Nanomaterials

Nanostructure Simulations

Theoretical model of a grain boundary defect in magnesium oxide.

This image shows a theoretical model of a grain boundary defect in magnesium oxide. The open channels formed at the interface between the grains are predicted to act as electron traps (cross-section of the trapped electron density is depicted by the isosurface in the figure). This novel effect is a result of the materials negative electron affinity and has important consequences for applications of MgO in nanoelectronic devices.

Magnetisation reversal in magnetic films

The experiments show a rapid demagnetisation and recovery followed by a slow evolution of the magnetisation into the field direction, suggesting the existence of two characteristic relaxation times: the longitudinal and transvers relaxation times.

Thermally assisted ultrafast magnetisation reversal in magnetic films has been investigated in the femtosecond time domain. The experiments show a rapid demagnetisation and recovery followed by a slow evolution of the magnetisation into the field direction, suggesting the existence of two characteristic relaxation times: the longitudinal and transvers relaxation times.

Hard-Soft Matter Interfaces

Microstructure of parts of the coral skeleton (Porites lobata) as visualized by optical
(A) and electron microscopy (B).. A

The combination of hard (organic) and soft (mineral) materials leads to the formation of composites with often superior properties to those of the separate components. Nature uses this in a plethora of biomineralising systems such as scleractinian corals, bones and teeth. Our research investigates the structure and composition of these to enable the development of novel environmentally friendly bio-inspired composite materials.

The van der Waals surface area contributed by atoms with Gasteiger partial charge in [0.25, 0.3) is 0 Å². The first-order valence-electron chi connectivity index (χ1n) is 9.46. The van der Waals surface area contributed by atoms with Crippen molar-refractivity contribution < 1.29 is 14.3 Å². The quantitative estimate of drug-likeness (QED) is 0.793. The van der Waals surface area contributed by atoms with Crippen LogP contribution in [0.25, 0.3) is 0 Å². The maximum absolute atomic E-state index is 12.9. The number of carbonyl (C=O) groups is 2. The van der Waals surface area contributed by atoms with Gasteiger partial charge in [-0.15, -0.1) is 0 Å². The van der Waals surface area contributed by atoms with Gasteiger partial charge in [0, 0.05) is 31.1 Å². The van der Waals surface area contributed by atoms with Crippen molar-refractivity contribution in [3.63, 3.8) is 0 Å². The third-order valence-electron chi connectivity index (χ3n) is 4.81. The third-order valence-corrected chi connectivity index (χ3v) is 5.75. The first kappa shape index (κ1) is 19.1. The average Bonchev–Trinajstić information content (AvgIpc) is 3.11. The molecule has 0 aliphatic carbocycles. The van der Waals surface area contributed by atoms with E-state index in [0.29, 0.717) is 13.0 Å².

Structure and Dynamical Properties

The figure shows a snapshot of a two-phase coexistence calculation of melting

Recent research includes the application of the Path Integral Molecular Dynamics (PIMD) technique to study the phase diagram of hydrogen, including the solid:solid transitions and the melting transition at high pressure. The figure shows a snapshot of a two-phase coexistence calculation of melting and was published in Nature Communications (2013).

Computational Magnetism


‌‌The York computational magnetism group is at the forefront of the development of theoretical and computational approaches to the properties of magnetic materials and their applications, which include magnetic recording and an expanding interest in biomagnetism.‌


 

Nanoparticle Catalysis Research

Atomic Columns

Aberration corrected environmental electron microscopy is used to analyse the structures of catalytically active materials with sub-Angstrom precision.  The image of atomic columns introduces a new radial lattice expansion explanation for the surprisingly high catalytic activity of 2-4nm multiply twinned gold nanoparticles for low temperature CO oxidation in fuel cell applications.

Magnetisation Dynamics in Hybrid Multiferroics

Magnetisation Dynamics in Hybrid Multiferroics

‌‌We have demonstrated voltage induced non-volatile switching of the magnetization in a Fe81Ga19 / PZT hybrid multiferroic device. Switching is achieved by the modification of the magnetic anisotropy by the voltage induced strain from the piezoelectric layer. Epitaxial Fe81Ga19 is shown to possess the favourable combination of cubic magnetic anisotropy and large magnetostriction necessary to achieve this functionality. The figure shows that the switching of the magnetization proceeds by the motion of magnetic domain walls (Applied Physics Letters 2012).

Functional Nanoparticles

Strain-enhanced ionic conduction

Cs corrected scanning transmission electron microscopy reveals the strain associated with the oxidation of iron nanoparticles as depicted in this figure overlaying a colour coded atomically resolved STEM micrograph and the atomic-level strain map derived from it (Nature Materials 2013).

Magnetic Materials Research

Magnetic materials research group

The clear highlight of our research in the last five years has been the development and recognition of what is known as the York Model of Exchange Bias. The model has resolved a 50 year old mystery and produced the first predictive theory of values of exchange bias. The figures show that the theoretical calculations are capable of predicting the variation of exchange bias with film thickness and grain size in polycrystalline thin films of antiferromagnets. The model is utilised by all major recording head manufacturers for whom we undertake contract measurements. The model is now being extended into other areas associated with small elements and nanowires for domain wall memories.